Jackson had wanted to cross more men, but it was now impossible. Pope learned of the crossing and of Stuart’s raid around 9pm and knew he had to act. He could do one of three things. He could retreat towards Fredericksburg, retreat towards Warrenton, or attack. After a quick consultation with General-in-Chief Henry Halleck, Pope chose to attack.
He planned to fall upon the right flank and rear of Lee’s Army – a plan not unlike Lee’s own plan against Pope. If both could be pulled off, the armies would essentially swap positions. This would be perfect for Pope, as it would place Lee’s troops between the Union Army of Virginia and reinforcements coming from Washington and Fredericksburg.
At daylight, Pope was set to make his move.2
As Confederate General Braxton Bragg sat waiting in Chattanooga, Tennessee, his second-in-command, General Kirby Smith, had begun his campaign into Kentucky. The thing was, however, that it wasn’t supposed to be an independent campaign. Bragg and Smith had agreed for a quick thrust north from Knoxville to take Cumberland Gap. When the Gap was in Confederate hands, Smith would return to unite with Bragg and they would attack Union General Don Carlos Buell’s Army of the Ohio in move on Nashville or perhaps Lexington, Kentucky.
Before Smith even left Knoxville, he abandoned that idea. Of course, he made no mention of that to Bragg, who would continue to wait. Defending Cumberland Gap were 10,000 Yankees under General George Morgan. Bragg, however, was a very hands-off commander, allowing Smith to dictate the timing of everything.
Smith’s troops began their campaign on the 14th. By the 18th, they had by-passed Cumberland Gap and captured Barbourville. But this was no place for 6,000 Rebels to wait. The area was violently pro-Union and bushwackers would fire at them any chance they got. This also wasn’t farmland, so foraging was incredibly difficult and yielded little. They had captured fifty Union supply wagons, but that didn’t last long.
Still, Kirby Smith was exactly where he wanted to be. Having no intension of rejoining Bragg, he wanted to push north. There was no way that he could move south, as George Morgan’s Yankees controlled Cumberland Gap. The only thing he could really do was push forward. The wait in Barbourville was a small sacrifice. But the wait was important. Smith’s command was divided, with 3,000 under General Harry Heth coming from Western Virginia.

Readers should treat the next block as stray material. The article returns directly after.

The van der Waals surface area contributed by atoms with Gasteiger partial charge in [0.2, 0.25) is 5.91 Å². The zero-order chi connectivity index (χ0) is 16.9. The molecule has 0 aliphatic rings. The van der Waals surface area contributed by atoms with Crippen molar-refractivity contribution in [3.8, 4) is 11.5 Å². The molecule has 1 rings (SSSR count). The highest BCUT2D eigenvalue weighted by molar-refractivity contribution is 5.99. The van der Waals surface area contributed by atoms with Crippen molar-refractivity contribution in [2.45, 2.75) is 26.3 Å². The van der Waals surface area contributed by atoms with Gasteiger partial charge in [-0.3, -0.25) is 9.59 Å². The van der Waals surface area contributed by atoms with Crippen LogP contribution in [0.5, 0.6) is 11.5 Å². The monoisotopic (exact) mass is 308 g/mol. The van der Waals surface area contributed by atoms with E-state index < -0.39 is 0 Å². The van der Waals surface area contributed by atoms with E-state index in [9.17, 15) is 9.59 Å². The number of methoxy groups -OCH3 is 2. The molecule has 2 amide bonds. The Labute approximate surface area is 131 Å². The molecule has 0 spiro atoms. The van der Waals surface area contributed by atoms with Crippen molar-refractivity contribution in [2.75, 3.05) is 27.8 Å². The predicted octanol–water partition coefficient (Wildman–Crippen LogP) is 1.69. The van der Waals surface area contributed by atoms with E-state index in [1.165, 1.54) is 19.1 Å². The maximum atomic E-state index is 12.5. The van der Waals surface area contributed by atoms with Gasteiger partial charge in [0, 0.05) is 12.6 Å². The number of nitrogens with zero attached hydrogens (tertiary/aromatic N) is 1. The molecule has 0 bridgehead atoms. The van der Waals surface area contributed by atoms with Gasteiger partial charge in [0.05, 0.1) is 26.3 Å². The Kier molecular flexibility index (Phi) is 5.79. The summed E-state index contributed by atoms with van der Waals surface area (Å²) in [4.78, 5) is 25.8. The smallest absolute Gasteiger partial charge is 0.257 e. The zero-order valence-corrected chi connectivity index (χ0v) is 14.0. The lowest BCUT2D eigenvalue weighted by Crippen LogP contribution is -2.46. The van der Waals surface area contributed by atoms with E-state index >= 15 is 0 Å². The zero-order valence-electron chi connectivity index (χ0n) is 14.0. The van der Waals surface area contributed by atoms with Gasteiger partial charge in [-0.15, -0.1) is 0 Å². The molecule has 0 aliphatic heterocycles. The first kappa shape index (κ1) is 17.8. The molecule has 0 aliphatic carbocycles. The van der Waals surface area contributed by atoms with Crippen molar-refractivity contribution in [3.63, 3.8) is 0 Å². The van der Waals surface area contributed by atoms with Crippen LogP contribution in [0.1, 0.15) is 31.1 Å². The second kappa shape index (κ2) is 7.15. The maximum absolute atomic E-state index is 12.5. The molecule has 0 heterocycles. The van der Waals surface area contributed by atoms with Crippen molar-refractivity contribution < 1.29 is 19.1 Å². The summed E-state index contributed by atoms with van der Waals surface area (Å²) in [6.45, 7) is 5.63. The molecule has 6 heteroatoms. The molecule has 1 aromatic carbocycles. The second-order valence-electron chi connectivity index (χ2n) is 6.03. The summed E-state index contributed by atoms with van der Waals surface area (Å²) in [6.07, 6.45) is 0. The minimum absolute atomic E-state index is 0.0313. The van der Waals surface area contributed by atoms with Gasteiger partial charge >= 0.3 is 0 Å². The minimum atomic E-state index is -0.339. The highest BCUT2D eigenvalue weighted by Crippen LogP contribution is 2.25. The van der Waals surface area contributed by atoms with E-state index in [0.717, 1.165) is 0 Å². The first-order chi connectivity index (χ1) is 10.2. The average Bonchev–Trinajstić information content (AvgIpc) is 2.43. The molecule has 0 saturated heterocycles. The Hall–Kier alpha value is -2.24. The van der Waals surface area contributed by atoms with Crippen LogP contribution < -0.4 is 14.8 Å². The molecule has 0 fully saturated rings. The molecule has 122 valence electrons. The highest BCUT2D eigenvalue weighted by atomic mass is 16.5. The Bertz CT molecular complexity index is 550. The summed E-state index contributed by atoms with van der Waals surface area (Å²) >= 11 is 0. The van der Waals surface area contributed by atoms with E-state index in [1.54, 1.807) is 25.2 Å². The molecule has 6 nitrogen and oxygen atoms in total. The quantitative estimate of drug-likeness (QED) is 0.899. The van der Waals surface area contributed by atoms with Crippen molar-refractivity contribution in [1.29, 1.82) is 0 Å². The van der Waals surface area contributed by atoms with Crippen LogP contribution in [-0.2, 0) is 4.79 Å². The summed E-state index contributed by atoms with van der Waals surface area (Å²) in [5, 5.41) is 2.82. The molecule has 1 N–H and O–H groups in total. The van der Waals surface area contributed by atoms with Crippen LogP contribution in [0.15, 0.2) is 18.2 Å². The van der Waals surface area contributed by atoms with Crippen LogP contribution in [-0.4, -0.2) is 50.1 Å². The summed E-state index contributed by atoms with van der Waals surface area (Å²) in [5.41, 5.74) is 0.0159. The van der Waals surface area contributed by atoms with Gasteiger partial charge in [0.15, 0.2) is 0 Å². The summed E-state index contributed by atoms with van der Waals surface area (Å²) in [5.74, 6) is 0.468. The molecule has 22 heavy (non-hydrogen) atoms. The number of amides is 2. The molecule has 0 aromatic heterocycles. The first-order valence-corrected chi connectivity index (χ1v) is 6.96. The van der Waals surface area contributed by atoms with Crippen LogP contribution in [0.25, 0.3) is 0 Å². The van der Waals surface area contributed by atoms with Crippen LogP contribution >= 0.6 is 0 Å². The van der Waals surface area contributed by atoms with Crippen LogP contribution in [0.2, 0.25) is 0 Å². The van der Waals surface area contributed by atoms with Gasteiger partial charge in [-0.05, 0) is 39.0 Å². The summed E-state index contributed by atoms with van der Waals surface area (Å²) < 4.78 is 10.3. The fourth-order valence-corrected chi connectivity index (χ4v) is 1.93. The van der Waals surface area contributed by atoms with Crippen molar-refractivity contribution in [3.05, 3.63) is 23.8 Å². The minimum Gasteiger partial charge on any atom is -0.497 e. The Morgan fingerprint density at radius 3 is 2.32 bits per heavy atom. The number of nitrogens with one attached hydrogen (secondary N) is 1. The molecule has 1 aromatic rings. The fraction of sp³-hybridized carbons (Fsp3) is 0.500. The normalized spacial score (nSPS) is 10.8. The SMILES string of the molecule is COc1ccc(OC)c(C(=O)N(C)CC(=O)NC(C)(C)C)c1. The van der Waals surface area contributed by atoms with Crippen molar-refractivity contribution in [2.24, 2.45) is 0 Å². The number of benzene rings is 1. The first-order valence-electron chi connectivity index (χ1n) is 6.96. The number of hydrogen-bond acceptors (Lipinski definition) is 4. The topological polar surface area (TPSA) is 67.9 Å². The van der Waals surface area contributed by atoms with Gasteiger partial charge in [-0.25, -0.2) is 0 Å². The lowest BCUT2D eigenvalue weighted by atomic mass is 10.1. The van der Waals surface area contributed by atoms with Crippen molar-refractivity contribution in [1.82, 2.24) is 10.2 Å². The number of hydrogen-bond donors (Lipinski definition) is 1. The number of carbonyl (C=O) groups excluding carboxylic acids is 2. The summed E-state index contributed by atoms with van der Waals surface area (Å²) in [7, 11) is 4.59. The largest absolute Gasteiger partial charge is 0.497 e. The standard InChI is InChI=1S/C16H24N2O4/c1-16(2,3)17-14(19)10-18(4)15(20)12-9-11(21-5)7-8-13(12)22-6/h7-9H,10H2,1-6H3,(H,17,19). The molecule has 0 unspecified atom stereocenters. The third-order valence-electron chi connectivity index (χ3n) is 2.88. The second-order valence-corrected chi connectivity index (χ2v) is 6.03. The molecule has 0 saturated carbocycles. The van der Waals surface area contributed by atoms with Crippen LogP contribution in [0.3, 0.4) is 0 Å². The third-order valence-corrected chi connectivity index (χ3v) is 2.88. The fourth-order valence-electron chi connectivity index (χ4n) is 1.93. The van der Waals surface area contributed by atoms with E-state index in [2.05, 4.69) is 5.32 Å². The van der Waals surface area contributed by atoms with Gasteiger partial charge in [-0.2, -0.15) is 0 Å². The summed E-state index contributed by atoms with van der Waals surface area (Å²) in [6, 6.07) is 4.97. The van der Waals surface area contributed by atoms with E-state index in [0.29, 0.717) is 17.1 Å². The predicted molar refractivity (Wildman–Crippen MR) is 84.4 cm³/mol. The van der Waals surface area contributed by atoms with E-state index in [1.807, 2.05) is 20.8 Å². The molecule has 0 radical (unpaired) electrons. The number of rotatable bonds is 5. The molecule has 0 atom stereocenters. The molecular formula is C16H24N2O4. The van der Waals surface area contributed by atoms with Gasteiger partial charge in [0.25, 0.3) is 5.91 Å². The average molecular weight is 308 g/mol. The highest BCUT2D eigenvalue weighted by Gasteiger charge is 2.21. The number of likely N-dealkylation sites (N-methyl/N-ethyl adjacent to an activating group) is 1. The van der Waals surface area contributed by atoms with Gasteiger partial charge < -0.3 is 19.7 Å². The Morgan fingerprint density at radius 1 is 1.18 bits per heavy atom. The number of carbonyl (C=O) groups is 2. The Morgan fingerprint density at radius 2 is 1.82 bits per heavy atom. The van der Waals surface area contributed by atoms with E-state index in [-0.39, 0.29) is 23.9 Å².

Bragg finally found out that Smith had no mind to return south for a united command by a letter dated the 20th. He had requested Smith to wait in Barbourville until his army was ready to move out. Deciding that Barbourville was no place to wait, Smith wrote that he was moving on Lexington himself, once his entire force was compiled. Bragg wouldn’t receive the letter until the 24th – a day before Smith planned to step off.
On this day, Harry Heths’ Division arrived at Barbourville, bringing Kirby Smith’s strength to nearly 10,000.3
Meanwhile Union General Buell was trying to figure out just what Bragg was up to. Rumors that he deemed credible had Bragg on the move, heading towards Nashville via McMinnville and Sparta. Buell’s army, as spread out as it was, covered those places, but he had no real idea where Bragg really was.
But to get to Nashville, where Buell insisted Bragg was headed, he would have to pass through McMinnville. That is where Buell wanted to concentrate his army. For several days, Buell would scurry about, moving divisions like chess pieces against an opponent who wasn’t even playing, heeding the calls of false reports echoing through the valleys.4
- Return to Bull Run by John J. Hennessy, University of Oklahoma Press, 1993. [↩]
- Official Records, Series 1, Vol. 12, Part 2, p30-31. [↩]
- Army of the Heartland by Thomas Lawrence Connelly, Louisiana State University, 1967. [↩]
- Days of Glory; The Army of the Cumberland, 1861-1865 by Larry J. Daniel, Louisiana State University, 2004. [↩]